Date of Report:
February 7, 2012
Number of Pages:
70
Order Number: R4
1896
Price: $29.95

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Wednesday, February 22, 2012

The Endangered Species Act (ESA) in the112th Congress: Conflicting Values and Difficult Choices


Eugene H. Buck
Specialist in Natural Resources Policy

M. Lynne Corn
Specialist in Natural Resources Policy

Kristina Alexander
Legislative Attorney

Pervaze A. Sheikh
Specialist in Natural Resources Policy

Robert Meltz
Legislative Attorney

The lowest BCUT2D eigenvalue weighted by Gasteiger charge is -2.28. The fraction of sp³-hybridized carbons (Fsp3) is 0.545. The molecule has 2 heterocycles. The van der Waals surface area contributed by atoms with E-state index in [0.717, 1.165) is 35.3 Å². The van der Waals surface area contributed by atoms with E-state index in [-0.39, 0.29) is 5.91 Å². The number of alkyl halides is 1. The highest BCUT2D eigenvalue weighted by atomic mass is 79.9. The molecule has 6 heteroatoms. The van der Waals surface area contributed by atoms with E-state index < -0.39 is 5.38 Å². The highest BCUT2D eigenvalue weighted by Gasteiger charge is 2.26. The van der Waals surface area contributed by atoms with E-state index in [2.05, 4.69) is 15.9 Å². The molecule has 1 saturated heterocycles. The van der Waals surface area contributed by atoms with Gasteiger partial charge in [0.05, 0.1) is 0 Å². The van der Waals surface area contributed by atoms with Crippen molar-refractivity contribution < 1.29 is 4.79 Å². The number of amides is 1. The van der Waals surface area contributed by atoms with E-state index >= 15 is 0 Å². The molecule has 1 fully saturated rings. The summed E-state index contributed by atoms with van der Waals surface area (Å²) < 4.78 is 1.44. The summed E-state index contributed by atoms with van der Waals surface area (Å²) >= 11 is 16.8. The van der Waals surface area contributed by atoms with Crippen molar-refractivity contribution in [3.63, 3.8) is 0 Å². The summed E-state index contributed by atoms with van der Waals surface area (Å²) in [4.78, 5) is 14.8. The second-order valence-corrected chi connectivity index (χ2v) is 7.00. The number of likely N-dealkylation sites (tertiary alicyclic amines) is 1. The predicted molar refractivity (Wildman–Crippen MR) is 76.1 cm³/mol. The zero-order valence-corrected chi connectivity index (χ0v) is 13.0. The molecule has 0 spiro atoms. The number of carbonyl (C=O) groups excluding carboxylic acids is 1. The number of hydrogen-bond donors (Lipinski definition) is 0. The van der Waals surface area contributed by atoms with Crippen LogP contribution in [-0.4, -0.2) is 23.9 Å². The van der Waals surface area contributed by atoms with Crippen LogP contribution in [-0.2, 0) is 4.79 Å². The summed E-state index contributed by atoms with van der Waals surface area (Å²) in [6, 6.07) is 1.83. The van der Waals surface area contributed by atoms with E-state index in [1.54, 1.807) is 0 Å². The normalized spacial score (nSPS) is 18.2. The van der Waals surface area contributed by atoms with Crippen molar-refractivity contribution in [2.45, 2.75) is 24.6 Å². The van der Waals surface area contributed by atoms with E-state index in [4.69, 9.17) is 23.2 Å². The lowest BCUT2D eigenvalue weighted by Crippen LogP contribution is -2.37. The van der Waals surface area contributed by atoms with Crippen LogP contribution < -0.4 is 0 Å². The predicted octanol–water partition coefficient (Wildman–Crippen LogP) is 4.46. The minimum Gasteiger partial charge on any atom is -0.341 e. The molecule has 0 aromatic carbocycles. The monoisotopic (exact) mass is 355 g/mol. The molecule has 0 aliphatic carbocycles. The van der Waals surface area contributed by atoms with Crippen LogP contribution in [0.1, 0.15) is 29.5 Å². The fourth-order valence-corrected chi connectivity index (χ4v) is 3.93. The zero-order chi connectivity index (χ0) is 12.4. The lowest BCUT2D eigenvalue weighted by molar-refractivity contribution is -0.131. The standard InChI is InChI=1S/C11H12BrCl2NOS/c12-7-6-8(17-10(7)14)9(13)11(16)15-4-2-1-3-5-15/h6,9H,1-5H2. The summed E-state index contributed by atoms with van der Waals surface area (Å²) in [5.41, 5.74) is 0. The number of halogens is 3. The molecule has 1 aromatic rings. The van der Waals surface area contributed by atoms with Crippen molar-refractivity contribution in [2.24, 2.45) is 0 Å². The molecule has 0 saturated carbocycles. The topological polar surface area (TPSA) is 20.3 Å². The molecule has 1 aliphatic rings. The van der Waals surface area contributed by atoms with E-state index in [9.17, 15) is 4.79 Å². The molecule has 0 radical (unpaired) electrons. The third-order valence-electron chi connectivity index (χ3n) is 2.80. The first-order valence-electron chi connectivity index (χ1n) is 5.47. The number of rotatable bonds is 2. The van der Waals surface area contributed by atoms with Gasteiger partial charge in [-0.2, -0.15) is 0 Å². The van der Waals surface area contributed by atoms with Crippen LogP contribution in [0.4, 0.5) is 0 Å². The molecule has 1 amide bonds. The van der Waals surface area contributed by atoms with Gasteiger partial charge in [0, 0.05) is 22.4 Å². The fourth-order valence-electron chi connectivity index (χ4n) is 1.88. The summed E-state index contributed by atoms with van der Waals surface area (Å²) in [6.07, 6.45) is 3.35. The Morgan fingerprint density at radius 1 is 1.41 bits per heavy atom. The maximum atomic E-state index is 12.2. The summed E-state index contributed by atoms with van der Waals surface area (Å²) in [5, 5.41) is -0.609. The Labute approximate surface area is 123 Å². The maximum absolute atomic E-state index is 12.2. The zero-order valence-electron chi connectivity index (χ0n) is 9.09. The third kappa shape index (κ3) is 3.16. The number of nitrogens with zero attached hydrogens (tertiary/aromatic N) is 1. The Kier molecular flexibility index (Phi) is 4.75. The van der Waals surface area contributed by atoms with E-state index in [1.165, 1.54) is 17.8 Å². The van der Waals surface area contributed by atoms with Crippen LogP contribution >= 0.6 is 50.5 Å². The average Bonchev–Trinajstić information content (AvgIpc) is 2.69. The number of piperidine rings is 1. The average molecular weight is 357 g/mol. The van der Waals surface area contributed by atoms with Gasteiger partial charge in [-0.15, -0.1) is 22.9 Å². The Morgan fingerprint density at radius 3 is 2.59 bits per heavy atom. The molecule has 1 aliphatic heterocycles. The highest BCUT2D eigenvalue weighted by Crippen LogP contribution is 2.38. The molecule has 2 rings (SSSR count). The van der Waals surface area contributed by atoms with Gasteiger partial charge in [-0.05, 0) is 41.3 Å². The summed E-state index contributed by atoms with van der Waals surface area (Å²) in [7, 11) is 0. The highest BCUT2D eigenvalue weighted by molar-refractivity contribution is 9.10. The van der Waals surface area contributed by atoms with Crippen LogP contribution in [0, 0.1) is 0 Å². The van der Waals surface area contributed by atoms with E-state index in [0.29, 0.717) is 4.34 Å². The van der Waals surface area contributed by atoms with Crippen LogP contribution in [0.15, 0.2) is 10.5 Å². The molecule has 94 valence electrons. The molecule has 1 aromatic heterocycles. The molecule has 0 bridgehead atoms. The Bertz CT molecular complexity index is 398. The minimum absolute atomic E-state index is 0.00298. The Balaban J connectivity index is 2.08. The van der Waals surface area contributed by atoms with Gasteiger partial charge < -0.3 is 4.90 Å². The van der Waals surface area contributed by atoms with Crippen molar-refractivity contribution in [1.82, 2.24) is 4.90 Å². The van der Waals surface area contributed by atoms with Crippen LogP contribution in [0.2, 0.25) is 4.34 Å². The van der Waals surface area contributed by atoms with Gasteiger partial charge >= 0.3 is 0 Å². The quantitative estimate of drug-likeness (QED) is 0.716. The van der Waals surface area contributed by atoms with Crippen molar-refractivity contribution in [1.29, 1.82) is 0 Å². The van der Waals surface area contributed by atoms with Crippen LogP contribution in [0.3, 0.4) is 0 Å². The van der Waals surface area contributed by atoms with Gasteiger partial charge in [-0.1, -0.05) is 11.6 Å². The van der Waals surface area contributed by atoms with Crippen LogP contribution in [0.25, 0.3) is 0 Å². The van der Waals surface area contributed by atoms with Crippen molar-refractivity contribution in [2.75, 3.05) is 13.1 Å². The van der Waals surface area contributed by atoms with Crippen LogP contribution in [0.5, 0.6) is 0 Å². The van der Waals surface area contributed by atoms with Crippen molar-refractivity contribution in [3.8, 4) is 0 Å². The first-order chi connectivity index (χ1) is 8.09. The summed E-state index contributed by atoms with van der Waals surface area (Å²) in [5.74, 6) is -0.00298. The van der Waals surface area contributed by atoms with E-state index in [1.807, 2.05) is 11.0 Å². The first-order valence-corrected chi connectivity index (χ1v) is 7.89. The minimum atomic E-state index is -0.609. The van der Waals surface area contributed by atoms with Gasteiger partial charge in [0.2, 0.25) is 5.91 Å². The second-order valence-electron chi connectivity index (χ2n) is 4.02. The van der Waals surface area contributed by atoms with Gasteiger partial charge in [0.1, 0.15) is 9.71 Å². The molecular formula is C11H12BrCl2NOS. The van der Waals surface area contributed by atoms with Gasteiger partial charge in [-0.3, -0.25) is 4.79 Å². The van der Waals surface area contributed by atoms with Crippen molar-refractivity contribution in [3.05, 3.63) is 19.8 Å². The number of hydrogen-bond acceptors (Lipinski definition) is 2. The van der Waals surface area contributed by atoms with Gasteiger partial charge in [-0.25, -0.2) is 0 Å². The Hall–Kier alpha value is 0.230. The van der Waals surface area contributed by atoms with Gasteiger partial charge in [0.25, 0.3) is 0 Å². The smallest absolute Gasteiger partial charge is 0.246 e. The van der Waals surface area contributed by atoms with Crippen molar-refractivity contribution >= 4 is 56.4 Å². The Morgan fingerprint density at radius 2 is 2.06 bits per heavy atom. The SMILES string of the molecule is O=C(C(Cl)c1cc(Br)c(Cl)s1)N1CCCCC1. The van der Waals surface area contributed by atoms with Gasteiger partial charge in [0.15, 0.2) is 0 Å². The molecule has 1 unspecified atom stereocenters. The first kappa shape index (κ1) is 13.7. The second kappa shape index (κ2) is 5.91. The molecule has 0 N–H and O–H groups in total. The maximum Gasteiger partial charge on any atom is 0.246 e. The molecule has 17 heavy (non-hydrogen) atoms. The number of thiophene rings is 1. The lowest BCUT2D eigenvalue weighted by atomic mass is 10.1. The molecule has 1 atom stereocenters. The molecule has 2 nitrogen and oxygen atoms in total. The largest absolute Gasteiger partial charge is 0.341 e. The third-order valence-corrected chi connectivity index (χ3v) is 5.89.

The Endangered Species Act (ESA; P.L. 93-205, 16 U.S.C. §§1531-1543) was enacted to increase protection for, and provide for the recovery of, vanishing wildlife and vegetation. Under ESA, species of plants and animals (both vertebrate and invertebrate) can be listed as endangered or threatened according to assessments of their risk of extinction. Habitat loss is the primary cause for listing species. Once a species is listed, powerful legal tools are available to aid its recovery and protect its habitat. Accordingly, when certain resources are associated with listed species— such as water in arid regions like California, old growth timber in national forests, or free-flowing rivers—ESA is seen as an obstacle to continued or greater human use of these resources. ESA may also be controversial because dwindling species are usually harbingers of broader ecosystem decline or conflicts. As a result, ESA is considered a primary driver of large-scale ecosystem restoration issues.